Glossary of Terms

Alcohol Boating Safety Act – Mississippi's law that prohibits the operation of a watercraft on the public waters of Mississippi while under the influence of alcohol or any other substance which impairs one's ability to operate a watercraft. Section 59-23-1, Mississippi Code (1972).

Alcohol Concentration – means either grams of alcohol per one hundred (100) milliliters of blood or grams of alcohol per two hundred ten (210) liters of breath.

Alcohol Gaze Nystagmus – gaze nystagmus, or jerking of the eyeballs, caused by the effects of alcohol upon the nervous system.

BAC – blood alcohol content. In Mississippi, alcohol level may be determined by reference to breath alcohol level as well. The per se legal limit for BAC in Mississippi is .08%.

Booked – refers to the administrative step taken after the arrested person is brought to the police station, which involves entry of the person's name, the crime for which the arrest was made, and other relevant facts on the police docket, and which may also include photographing, fingerprinting, and the like.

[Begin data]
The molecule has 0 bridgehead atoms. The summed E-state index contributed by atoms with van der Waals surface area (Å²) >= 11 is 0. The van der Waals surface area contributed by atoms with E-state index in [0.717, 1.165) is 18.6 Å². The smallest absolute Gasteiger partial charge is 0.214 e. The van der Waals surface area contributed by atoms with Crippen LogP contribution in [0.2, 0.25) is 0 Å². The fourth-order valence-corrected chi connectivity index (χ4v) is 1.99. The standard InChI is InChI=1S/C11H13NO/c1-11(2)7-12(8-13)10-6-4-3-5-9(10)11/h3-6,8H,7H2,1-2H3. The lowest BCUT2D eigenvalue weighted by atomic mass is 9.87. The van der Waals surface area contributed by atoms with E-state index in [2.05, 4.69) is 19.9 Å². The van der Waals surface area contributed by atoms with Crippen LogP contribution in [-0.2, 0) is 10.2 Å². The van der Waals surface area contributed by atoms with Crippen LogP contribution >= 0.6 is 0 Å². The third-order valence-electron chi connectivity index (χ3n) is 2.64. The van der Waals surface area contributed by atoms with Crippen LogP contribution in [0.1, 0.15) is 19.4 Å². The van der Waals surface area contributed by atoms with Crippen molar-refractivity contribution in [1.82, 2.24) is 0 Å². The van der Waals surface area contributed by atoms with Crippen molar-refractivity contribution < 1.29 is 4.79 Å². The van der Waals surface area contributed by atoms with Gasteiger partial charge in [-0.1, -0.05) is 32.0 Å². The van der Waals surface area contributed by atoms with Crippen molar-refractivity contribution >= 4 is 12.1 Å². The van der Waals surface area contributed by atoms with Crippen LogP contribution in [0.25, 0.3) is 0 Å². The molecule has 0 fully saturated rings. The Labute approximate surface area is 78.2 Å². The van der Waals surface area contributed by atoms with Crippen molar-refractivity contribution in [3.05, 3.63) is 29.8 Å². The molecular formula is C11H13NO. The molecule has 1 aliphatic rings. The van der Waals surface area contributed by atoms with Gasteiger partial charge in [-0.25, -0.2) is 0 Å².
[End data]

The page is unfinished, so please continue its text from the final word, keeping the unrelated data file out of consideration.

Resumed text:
BrAC – breath alcohol content. Mississippi will allow the prosecutor to try to prove the defendant's guilt by direct reference to the breath alcohol level, rather than having to convert the breath alcohol level to blood alcohol level.

BUI – boating under the influence. In Mississippi, it is unlawful for any person to operate a watercraft on the public waters of this state who is under the influence of intoxicating liquor, under the influence of any other substance which has impaired such person's ability to operate a watercraft, or has ten one-hundredths percent (.10%) or more by weight volume in the person's blood based upon milligrams of alcohol per one hundred (100) cubic centimeters of blood as shown by a chemical analysis of such person's breath, blood or urine.

Burnoff – the human body's ability to metabolize alcohol, and eliminate it from the system through the functioning of vital organs. The burnoff rate varies from individual to individual, and can even be different for the same person depending upon various factors.

Chemical Test – an analysis of a person's blood, breath, urine or other bodily substance for the determination of the presence of alcohol or any other substance which may impair a person's mental ability or physical ability.